A brief history of children’s games (played outside) • Brooklyn Paper

A brief history of children’s games (played outside)

It’s been a summer or two since kids suddenly burst outside in pursuit of virtual Pokemon. Now the question is: How to get them outside again, considering the lure of all things air-conditioned and pixilated?

The games that most of us adults played managed to entertain not just us, but children for hundreds or even thousands of years. Get your kids to try them and they just may play long and hard enough to need some water from the hose. And then you know what they’re drinking in?


Take a look at how old some of your favorite games are:

Hopscotch: If you were a Roman soldier, you would have hated hopscotch. That’s because the game began as a grueling exercise. Soldiers in full armor had to run or hop or somehow make it across 100-foot long hopscotch grids, the same way football players have to hop through
all those tires.

But to kids it looked like fun — at least if you only had to hop through 10 squares. Back in the day, the word at the top would be “London,” because that’s where Rome’s famous 400-mile road led. (You’d think it would lead to “Rome,” but no.)

The word hopscotch itself comes from hopping, of course, and “scotch” which is a bastardization of “scratch.” Kids would scratch the lines on the ground. When I was growing up, we called the top “Blue Sky,” which may harken back to the fact that when Germans played this game they called it “Himmel und Hölle” — Heaven and Hell. (Those cheery Teutons.) You’d get to the top and you were in heaven, or the sky.

In any event, it is a nifty game and requires only chalk and a stone. Roman soldiers optional.

Jacks: Jacks go back to Ancient Greece. You can see pictures of the game on urns (if you look really hard). Back then, however, no one had balls.

Well, I mean, no one had a bouncy ball. Or jacks, per se. They had, instead, the knuckle, wrist, and ankle bones of sheep, so the early name of the game was “Knucklebones.” Kids would toss these into the air and have to catch them either in their palms or on the back of their hands or some other way that made it hard, hence fun.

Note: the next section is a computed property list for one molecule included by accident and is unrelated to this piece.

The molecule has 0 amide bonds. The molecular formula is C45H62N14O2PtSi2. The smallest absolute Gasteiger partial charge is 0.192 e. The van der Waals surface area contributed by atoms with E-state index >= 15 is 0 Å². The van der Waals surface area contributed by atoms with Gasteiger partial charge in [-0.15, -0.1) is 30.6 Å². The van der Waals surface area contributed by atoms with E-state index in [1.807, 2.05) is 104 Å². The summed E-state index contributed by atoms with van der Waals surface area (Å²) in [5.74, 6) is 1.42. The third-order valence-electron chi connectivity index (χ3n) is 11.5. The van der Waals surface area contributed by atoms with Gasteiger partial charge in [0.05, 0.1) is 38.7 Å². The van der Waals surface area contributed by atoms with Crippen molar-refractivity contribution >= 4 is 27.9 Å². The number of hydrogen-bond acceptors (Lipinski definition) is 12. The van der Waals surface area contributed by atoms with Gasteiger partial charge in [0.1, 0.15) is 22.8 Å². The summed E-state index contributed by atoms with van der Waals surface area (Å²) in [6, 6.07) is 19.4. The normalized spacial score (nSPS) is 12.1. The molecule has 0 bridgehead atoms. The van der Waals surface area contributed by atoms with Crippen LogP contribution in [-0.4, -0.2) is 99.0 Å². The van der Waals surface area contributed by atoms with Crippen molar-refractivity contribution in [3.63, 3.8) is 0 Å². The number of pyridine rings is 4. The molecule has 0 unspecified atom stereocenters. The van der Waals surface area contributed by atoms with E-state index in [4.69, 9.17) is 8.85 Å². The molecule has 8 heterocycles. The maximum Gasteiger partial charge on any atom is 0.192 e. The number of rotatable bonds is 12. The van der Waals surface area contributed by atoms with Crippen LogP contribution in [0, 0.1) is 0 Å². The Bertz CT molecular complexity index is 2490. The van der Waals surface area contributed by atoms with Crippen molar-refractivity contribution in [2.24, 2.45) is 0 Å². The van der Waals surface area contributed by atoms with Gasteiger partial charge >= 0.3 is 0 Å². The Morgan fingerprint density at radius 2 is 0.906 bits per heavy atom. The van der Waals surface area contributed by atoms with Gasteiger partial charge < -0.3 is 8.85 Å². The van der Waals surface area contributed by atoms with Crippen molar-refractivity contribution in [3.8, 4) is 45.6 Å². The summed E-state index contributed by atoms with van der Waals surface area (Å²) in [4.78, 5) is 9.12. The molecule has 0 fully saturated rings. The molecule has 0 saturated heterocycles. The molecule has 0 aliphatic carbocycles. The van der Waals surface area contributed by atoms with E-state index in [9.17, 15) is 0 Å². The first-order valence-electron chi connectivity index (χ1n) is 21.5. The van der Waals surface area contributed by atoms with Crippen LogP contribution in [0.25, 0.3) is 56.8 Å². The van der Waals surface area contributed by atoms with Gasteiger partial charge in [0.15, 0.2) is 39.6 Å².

When rubber finally made its way to Europe in the 1700s, the first bouncing balls were introduced and these made their way into the games. But for centuries before that, kids played jacks with whatever they had on hand (literally — ;), including apricot seeds in Egypt and little bags of rice or sand in China.

And by the way, jacks is short for “jackstones,” which came from “chackstones” which came from chucking stones — throwing them.

Capture the Flag: This one is depressing. The game is just too glaringly modeled on war — and not just war exercises, like hopscotch. In a real war — in the Civil War, as a matter of fact — you’d come upon your enemy and shoot or stomp or bayonet them, all in the service of literally capturing their flag. At the end of the skirmish what mattered most, insanely enough, was not how many people died, but who’d captured the other team … er … the other side’s flag.

I realize I haven’t watched nearly enough Ken Burns or I’d have known that. But it wasn’t until reading up on this particular game that I learned that the soldiers stuck trying to keep their flag from falling into the enemy’s clutches were called “color guards” — for guarding their side’s colors. I’d thought color guards were just a Boy Scout thing.

Anyway, the game is played just like war, but without the bayonets.

Blind Man’s Bluff: The bluff is that because you are blindfolded you “accidentally” end up touching anyone you want, anywhere you want. No surprise that this game was a big hit with the original #MeToo despot, Henry VIII and his friends. Back then, it was an adult
game. Very adult.

Kickball: Sit down. Here’s a shocker. Kickball was invented not in ancient someplace, but in Cincinnati in … 1917! Unlike baseball, or even jacks, which require some serious hand-eye coordination, in kickball a giant ball rolls right toward you, for gosh sake. It is like being a human bowling pin. Because it was so much easier than any game ever, gym teachers pounced on it and by the 1920s it was already a physical education staple and today it’s still alive and, well, you know.

So here’s the deal. Kids love their video games. But a study often quoted by Peter Gray, author of a basic textbook on psychology used at Harvard and beyond, found that 86 percent of kids prefer playing outside to computer play.

Summer’s here. Send ’em out.

Lenore Skenazy president of Let Grow, and founder of Free-Range Kids.

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